Waste Management Needs Everyone’s Help! If Not, It’s Just a Waste!

How often do you walk through your facility and spot an unlabeled or open waste container? As you walk through your plant and waste storage areas, do you see problems with waste and product management, such as missing signage or products stored outside of secondary containment. You think, “These problems weren’t here last week!”, and “What am I going to do, we have an internal audit is next month!!” As an ESH professional, it’s easy to “see” these items are not in compliance with the regulations. However, do the workers and supervisors understand the requirements AND the results if an outside agency finds them? For better or worse, most ESH professionals are responsible for all three areas of compliance – environmental, health and safety. Environmental compliance is a big responsibility, and one person can’t be in the entire facility every moment of every day. You need help! You could ask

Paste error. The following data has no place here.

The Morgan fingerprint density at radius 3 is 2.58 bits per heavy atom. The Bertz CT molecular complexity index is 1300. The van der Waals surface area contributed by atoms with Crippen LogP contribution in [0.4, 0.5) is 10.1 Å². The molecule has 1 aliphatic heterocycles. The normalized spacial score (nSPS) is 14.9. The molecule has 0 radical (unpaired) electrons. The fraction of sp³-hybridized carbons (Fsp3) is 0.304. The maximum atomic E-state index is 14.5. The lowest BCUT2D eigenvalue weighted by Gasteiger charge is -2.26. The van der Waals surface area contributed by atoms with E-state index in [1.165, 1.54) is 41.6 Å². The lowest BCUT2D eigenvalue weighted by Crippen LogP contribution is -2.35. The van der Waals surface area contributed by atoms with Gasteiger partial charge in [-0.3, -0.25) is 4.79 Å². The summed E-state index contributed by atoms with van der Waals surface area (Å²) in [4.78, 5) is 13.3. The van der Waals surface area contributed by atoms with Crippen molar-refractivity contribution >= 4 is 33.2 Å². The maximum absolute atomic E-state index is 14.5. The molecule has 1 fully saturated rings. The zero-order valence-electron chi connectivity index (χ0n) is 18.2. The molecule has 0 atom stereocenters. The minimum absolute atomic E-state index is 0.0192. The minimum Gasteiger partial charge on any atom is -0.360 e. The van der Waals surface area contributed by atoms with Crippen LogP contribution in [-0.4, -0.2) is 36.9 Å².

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The Forgotten Class, Class 2 Industrial Waste

Correct use of the Class 2 non-hazardous waste code is one of the best tools to minimize your risk of burdensome reporting requirements and higher regulatory costs, yet it is often overlooked by waste generators. The TCEQ requires that all industrial waste be classified and assigned a waste code by the waste generator.  Hazardous wastes are defined by the EPA, and those definitions remain the same for all 50 states.  However, once a waste is determined to be non-hazardous, each state has different regulations that apply.  Texas has one of the most detailed breakdowns of non-hazardous wastes, using a 3-tiered “class” system:  Class 1, Class 2, and Class 3.  Class 1 wastes are those wastes that are not hazardous, but pose enough risk to the environment that Texas does not want them disposed of in a standard municipal landfill. Class 1 waste requirements include:  If landfilled, must be managed in
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